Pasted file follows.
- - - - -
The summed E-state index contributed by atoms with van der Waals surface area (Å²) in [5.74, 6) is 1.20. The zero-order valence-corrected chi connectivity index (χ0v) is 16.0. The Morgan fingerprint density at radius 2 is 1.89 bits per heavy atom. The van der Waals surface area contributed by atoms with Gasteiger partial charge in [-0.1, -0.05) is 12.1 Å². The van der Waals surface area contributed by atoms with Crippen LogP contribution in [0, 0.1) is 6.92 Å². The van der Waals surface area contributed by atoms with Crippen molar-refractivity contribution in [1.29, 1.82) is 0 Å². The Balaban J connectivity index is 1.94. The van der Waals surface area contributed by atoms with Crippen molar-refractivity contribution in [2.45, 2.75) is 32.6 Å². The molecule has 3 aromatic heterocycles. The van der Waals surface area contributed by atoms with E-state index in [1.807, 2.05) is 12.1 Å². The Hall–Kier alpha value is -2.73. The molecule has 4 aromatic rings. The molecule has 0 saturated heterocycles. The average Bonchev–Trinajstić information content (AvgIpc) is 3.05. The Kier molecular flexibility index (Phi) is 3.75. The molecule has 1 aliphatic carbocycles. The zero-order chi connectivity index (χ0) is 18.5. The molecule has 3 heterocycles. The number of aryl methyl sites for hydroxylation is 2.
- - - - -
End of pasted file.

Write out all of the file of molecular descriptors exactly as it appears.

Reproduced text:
The summed E-state index contributed by atoms with van der Waals surface area (Å²) in [5.74, 6) is 1.20. The zero-order valence-corrected chi connectivity index (χ0v) is 16.0. The Morgan fingerprint density at radius 2 is 1.89 bits per heavy atom. The van der Waals surface area contributed by atoms with Gasteiger partial charge in [-0.1, -0.05) is 12.1 Å². The van der Waals surface area contributed by atoms with Crippen LogP contribution in [0, 0.1) is 6.92 Å². The van der Waals surface area contributed by atoms with Crippen molar-refractivity contribution in [1.29, 1.82) is 0 Å². The Balaban J connectivity index is 1.94. The van der Waals surface area contributed by atoms with Crippen molar-refractivity contribution in [2.45, 2.75) is 32.6 Å². The molecule has 3 aromatic heterocycles. The van der Waals surface area contributed by atoms with E-state index in [1.807, 2.05) is 12.1 Å². The Hall–Kier alpha value is -2.73. The molecule has 4 aromatic rings. The molecule has 0 saturated heterocycles. The average Bonchev–Trinajstić information content (AvgIpc) is 3.05. The Kier molecular flexibility index (Phi) is 3.75. The molecule has 1 aliphatic carbocycles. The zero-order chi connectivity index (χ0) is 18.5. The molecule has 3 heterocycles. The number of aryl methyl sites for hydroxylation is 2.